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Is It Illegal to Sleep in Your Car?

We all know we shouldn’t drive while drowsy. But can you take a nap inside your car? Whether you’re traveling across the country, living in an RV, or just needing a rest, be aware of the rules that come with sleeping in your vehicle.

When Is It Illegal to Sleep in Your Car?

Though there is no federal law against sleeping in your car overnight, there are some situations to avoid. States, cities, and businesses can limit who can stay overnight and for how long. Private businesses and retailers also might ask you to move off their property. So before settling in for the night, make sure to check for the following:

  • Read and obey any posted signs
  • Avoid parking in busy tourist areas (beaches, tourist destinations, etc.)
  • Don’t sleep on city streets or highway shoulders
  • Avoid sleeping in residential areas
  • Only sleep on private property if the owners permit you
  • Don’t sleep in your car while intoxicated. Even if you’re not moving, you might still get arrested.

Why Do States Make It Illegal to Sleep in Your Car?

Because laws change from place to place, it can be difficult to pinpoint all the reasons for a ban. For example, some neighborhoods might want to avoid congested streets. Other areas might express safety or sanitation concerns. However, there are others who worry about how these laws police people with nowhere else to go.

Whether you’re just stopping for the night or living out of your car, you can get into a sticky situation. If you’re parked in a banned area, you can be fined, towed, or even arrested. If you’re staying in the same place for a few days, an officer may consider you to be illegally camped in an area. Intoxication is also a big no-no when parking overnight. A lot of states give out DUIs even if the driver is just sleeping in their vehicle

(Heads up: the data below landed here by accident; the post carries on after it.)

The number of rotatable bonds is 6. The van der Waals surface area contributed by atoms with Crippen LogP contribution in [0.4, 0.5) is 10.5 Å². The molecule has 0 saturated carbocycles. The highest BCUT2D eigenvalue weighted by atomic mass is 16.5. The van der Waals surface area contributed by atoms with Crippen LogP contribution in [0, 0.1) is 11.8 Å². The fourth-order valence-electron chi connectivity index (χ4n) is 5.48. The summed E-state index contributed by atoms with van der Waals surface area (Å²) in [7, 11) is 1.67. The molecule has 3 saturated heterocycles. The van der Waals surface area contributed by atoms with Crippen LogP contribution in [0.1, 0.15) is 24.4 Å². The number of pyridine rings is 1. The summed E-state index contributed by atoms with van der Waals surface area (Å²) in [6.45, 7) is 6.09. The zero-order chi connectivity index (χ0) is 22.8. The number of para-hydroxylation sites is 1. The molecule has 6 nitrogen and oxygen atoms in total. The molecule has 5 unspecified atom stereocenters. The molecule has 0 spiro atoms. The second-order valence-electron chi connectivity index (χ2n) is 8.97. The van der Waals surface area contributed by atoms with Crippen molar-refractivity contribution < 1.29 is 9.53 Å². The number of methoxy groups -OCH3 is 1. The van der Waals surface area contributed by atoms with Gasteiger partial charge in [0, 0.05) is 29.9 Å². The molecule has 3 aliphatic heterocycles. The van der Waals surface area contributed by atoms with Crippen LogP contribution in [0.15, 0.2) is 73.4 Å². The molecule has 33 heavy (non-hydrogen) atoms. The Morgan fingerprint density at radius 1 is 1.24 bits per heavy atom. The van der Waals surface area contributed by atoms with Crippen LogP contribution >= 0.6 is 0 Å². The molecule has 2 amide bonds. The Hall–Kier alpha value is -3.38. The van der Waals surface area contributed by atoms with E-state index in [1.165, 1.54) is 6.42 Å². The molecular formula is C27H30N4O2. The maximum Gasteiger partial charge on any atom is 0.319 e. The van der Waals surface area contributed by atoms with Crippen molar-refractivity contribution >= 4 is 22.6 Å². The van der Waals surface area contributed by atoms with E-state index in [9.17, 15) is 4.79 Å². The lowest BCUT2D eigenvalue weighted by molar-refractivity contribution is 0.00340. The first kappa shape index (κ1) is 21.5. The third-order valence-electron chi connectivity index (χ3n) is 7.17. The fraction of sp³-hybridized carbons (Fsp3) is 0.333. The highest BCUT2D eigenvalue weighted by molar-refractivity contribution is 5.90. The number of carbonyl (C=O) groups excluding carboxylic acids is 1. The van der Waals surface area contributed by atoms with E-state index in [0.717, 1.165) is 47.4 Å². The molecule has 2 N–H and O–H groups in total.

In What States Is It Illegal to Sleep in Your Car?

While there is no federal ban on sleeping in your car, states can restrict overnight sleeping. For example, a place may allow sleeping in your car for one night but not allow camping for multiple days. For a state guide on sleeping in your car, check out the chart below:

StateSleeping Overnight at Rest StopsLaws on Sleeping in Your Car
AlabamaNoDo not stop on the highway or freeway.
Even if you’re stopped, an officer can charge you if you’re intoxicated.
Some cities have full bans on sleeping in your
vehicle.
AlaskaNot mentionedLaws vary by city.
Don’t stop on public property unless it’s the official parking.
Some cities impose 24 hour parking time limits during the weekday.
ArizonaYes, but no car campingSome cities ban car camping.
You can be arrested for having control of your vehicle while intoxicated.
ArkansasFor safety only, no campingParking laws will change from city to city.
Read signage and look for time limits on parking.
CaliforniaNo, 8-hour limitMany cities ban sleeping in a car unless it’s a
designated area like a campground or overnight parking lot.
Only park on the freeways if it’s an absolute emergency.
ColoradoNoCheck for designated overnight parking lots.
An officer can charge you if you’re sleeping in your vehicle while intoxicated.
ConnecticutNoDon’t stop to sleep on controlled-access highways.
No Parking will change from city to city
Some cities will ban overnight parking or have time limits.
Delaware4-hour time limitParking will change from city to city.
Florida3-hour time limitDon’t stop on highway shoulders, since it can block emergency vehicles.